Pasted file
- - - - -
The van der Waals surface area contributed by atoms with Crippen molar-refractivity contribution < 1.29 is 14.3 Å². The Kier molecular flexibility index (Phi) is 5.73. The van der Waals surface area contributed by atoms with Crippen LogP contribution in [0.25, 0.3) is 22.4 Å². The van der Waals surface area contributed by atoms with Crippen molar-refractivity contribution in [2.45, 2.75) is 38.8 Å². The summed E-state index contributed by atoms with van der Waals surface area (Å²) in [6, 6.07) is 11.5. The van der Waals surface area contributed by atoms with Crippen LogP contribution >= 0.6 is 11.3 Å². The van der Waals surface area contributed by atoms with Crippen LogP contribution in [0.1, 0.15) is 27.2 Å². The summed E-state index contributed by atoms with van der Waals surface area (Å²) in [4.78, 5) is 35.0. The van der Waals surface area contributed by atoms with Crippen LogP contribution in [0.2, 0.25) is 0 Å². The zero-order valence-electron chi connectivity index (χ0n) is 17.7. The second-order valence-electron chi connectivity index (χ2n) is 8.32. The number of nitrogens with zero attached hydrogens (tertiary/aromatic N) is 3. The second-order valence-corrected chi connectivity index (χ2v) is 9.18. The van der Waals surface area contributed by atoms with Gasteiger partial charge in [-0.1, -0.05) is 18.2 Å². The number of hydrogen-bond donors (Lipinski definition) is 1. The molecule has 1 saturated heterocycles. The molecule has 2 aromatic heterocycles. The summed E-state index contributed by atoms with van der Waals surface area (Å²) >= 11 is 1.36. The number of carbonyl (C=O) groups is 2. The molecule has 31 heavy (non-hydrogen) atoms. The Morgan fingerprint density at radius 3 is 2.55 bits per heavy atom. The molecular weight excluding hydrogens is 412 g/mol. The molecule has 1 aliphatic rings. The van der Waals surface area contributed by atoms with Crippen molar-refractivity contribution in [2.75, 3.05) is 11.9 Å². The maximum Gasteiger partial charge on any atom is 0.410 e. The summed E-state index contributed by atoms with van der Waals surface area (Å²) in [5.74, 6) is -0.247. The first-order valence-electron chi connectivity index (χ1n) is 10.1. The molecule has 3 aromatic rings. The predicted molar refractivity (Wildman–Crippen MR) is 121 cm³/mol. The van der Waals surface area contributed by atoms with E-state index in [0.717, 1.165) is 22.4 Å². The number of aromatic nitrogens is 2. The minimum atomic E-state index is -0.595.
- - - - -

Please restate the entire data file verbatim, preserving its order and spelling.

The van der Waals surface area contributed by atoms with Crippen molar-refractivity contribution < 1.29 is 14.3 Å². The Kier molecular flexibility index (Phi) is 5.73. The van der Waals surface area contributed by atoms with Crippen LogP contribution in [0.25, 0.3) is 22.4 Å². The van der Waals surface area contributed by atoms with Crippen molar-refractivity contribution in [2.45, 2.75) is 38.8 Å². The summed E-state index contributed by atoms with van der Waals surface area (Å²) in [6, 6.07) is 11.5. The van der Waals surface area contributed by atoms with Crippen LogP contribution >= 0.6 is 11.3 Å². The van der Waals surface area contributed by atoms with Crippen LogP contribution in [0.1, 0.15) is 27.2 Å². The summed E-state index contributed by atoms with van der Waals surface area (Å²) in [4.78, 5) is 35.0. The van der Waals surface area contributed by atoms with Crippen LogP contribution in [0.2, 0.25) is 0 Å². The zero-order valence-electron chi connectivity index (χ0n) is 17.7. The second-order valence-electron chi connectivity index (χ2n) is 8.32. The number of nitrogens with zero attached hydrogens (tertiary/aromatic N) is 3. The second-order valence-corrected chi connectivity index (χ2v) is 9.18. The van der Waals surface area contributed by atoms with Gasteiger partial charge in [-0.1, -0.05) is 18.2 Å². The number of hydrogen-bond donors (Lipinski definition) is 1. The molecule has 1 saturated heterocycles. The molecule has 2 aromatic heterocycles. The summed E-state index contributed by atoms with van der Waals surface area (Å²) >= 11 is 1.36. The number of carbonyl (C=O) groups is 2. The molecule has 31 heavy (non-hydrogen) atoms. The Morgan fingerprint density at radius 3 is 2.55 bits per heavy atom. The molecular weight excluding hydrogens is 412 g/mol. The molecule has 1 aliphatic rings. The van der Waals surface area contributed by atoms with Crippen molar-refractivity contribution in [2.75, 3.05) is 11.9 Å². The maximum Gasteiger partial charge on any atom is 0.410 e. The summed E-state index contributed by atoms with van der Waals surface area (Å²) in [5.74, 6) is -0.247. The first-order valence-electron chi connectivity index (χ1n) is 10.1. The molecule has 3 aromatic rings. The predicted molar refractivity (Wildman–Crippen MR) is 121 cm³/mol. The van der Waals surface area contributed by atoms with E-state index in [0.717, 1.165) is 22.4 Å². The number of aromatic nitrogens is 2. The minimum atomic E-state index is -0.595.